Techniques of Propaganda
Propaganda posters were used on a large scale for the first time during World War I. Visually arresting and direct in their language, posters provided an effective means of quickly communicating targeted information to large numbers of people. The United States government in particular excelled in the use of the medium, drawing upon the talents of established artists such as James Montgomery Flagg, Joseph Pennell, and Howard Chandler Christy. By the time of the armistice in November 1918, more than 20 million copies of some 2,500 distinct poster designs had been produced.
To achieve their goals, propagandists employed a variety of techniques—some obvious, some subtle—to shape public opinion. Among the more common tactics were:
- Demonizing the enemy
- Instilling guilt
- Playing on emotions
- Whipping up fear and hysteria
- Appealing to patriotic obligation
- Promising personal rewards or improvement
Committee on Public Information
The Committee on Public Information, or CPI, was established on April 14, 1917, just one week after America’s war declaration. As the official information bureau of the United States, the CPI’s charge was as complex as it was sweeping: to convince a sometimes wary American public to buy into, and fully participate in, the war effort.
The man charged by President Wilson with organizing and leading the CPI was George Creel, a onetime muckraking journalist and political campaign organizer. Creel went about his task with boundless energy, swiftly creating a vast, unprecedented propaganda apparatus that reached into and exerted an influence on nearly every aspect of American life. In the press—as well as through photographs, movies, public meetings, and rallies—the CPI saturated the nation with patriotic, anti-German messages. It also monopolized the dissemination of war-related information on the American home front, promoting a system of voluntary censorship in the country’s newspapers and magazines while simultaneously policing these same media outlets for seditious content.
Shortly after the armistice in November 1918, the CPI was dissolved. However, the techniques it pioneered in the realm of mass persuasion are used to this day by governments, corporations, and public relations firms around the world.
On April 6, 1917, after two and a half years of neutrality, the United States declared war on Germany. Almost overnight, as Americans young and old threw their collective energy into the war effort, public debate about the country’s role in the conflict largely ceased. Bolstered by recently enacted anti-sedition laws, a spirit of expected—and, to an extent, enforced—patriotic loyalty suddenly pervaded the country.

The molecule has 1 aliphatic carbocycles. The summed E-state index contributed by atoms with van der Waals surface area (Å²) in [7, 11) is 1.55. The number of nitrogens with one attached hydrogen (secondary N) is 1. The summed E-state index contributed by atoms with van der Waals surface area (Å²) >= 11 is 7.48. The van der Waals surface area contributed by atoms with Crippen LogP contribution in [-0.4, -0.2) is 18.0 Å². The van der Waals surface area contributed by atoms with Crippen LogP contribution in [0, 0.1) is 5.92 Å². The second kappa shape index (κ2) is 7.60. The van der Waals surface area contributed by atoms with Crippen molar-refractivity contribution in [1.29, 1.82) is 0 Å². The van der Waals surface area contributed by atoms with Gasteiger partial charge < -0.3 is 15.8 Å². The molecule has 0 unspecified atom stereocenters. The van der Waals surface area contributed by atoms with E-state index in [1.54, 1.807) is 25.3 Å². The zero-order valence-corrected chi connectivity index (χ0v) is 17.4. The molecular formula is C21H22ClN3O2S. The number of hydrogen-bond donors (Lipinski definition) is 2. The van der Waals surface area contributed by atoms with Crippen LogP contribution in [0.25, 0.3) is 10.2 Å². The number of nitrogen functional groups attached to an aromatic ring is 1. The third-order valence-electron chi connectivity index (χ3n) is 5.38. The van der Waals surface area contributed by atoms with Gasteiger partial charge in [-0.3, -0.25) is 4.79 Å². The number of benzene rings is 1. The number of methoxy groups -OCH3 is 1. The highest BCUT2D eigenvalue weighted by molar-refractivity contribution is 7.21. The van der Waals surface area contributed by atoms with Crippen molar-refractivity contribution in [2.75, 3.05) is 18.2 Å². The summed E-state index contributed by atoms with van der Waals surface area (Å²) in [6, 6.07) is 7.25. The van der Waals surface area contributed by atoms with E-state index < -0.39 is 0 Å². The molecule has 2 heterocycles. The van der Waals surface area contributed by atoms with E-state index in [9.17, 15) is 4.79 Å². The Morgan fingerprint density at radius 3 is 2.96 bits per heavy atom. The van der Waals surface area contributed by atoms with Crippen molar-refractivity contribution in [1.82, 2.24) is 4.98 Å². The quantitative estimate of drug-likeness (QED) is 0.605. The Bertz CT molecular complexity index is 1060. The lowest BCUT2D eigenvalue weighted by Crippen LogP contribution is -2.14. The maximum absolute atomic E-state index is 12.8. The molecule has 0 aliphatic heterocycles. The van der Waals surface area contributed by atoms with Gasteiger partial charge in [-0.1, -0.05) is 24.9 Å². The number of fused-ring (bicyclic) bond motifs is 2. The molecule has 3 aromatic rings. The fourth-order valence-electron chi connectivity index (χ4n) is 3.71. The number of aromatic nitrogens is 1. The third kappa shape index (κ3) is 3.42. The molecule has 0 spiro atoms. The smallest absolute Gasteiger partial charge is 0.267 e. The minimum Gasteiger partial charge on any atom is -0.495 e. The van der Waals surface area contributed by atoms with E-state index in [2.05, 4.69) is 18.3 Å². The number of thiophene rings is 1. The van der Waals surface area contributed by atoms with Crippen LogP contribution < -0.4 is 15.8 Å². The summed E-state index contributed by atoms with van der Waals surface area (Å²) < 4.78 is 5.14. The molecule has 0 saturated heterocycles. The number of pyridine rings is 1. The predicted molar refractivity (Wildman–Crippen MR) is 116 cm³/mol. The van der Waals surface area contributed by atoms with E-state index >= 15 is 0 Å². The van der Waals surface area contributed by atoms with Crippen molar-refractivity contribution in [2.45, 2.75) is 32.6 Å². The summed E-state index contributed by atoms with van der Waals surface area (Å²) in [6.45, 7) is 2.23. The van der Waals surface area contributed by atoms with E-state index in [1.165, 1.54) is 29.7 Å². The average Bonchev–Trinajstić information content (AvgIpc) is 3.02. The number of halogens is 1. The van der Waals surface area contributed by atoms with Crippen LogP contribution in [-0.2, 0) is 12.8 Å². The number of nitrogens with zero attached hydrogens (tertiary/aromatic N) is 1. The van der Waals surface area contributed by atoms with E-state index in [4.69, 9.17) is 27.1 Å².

In this tense atmosphere, the government, private organizations, and individual citizens used the media and propaganda not only to drum up enthusiasm for the war but also to vilify those who, it was felt, were less than wholly committed to the cause. German-Americans, socialists, and pacifists, in particular, were singled out in this regard, as were perceived draft-dodgers, popularly referred to at the time as “slackers.” The suspicion and intolerance directed at these groups, as well as incidents of mob violence against them, was driven in part by their negative portrayal in the press and other media outlets.
The popular phrase of the day “100% Americanism” characterized the hyper-patriotic attitude of the period. In those words lay an overt, nativist implication that one was to meld facelessly and unquestioningly into the national whole. Suddenly, conformity was not only the watchword but also the safest course of action, as any hint of difference or dissent placed one at risk of being perceived as disloyal, if not outright seditious, by a watchful government and public.
The anxiety and discord that characterized the American home front during World War I continued beyond the cessation of hostilities on November 11, 1918. Fears of a Russian-styled communist revolution along with labor strikes, racial strife, and economic unrest contributed to a period of unease and, occasionally, violence. Continued debate over the country’s role in the world also reached a crescendo during this period: after a protracted deliberation, Congress finally voted against signing the Treaty of Versailles, thereby precluding the United States’ membership in the League of Nations, the forerunner to the United Nations.
As the 1920s began, however, wearied by years of social unrest, the nation returned to its prewar isolationist stance, and a period of relative peace and prosperity followed. Yet, the issues with which the country had grappled during the war years did not go away. Indeed, many of these concerns—immigration, domestic espionage, and freedom of speech and dissent, among others—continue to reverberate. And, perhaps now more than ever, in this era of the internet, Twitter, and the 24-hour news cycle, the role of the media and propaganda is more thoroughly and seamlessly woven into the fabric of American life.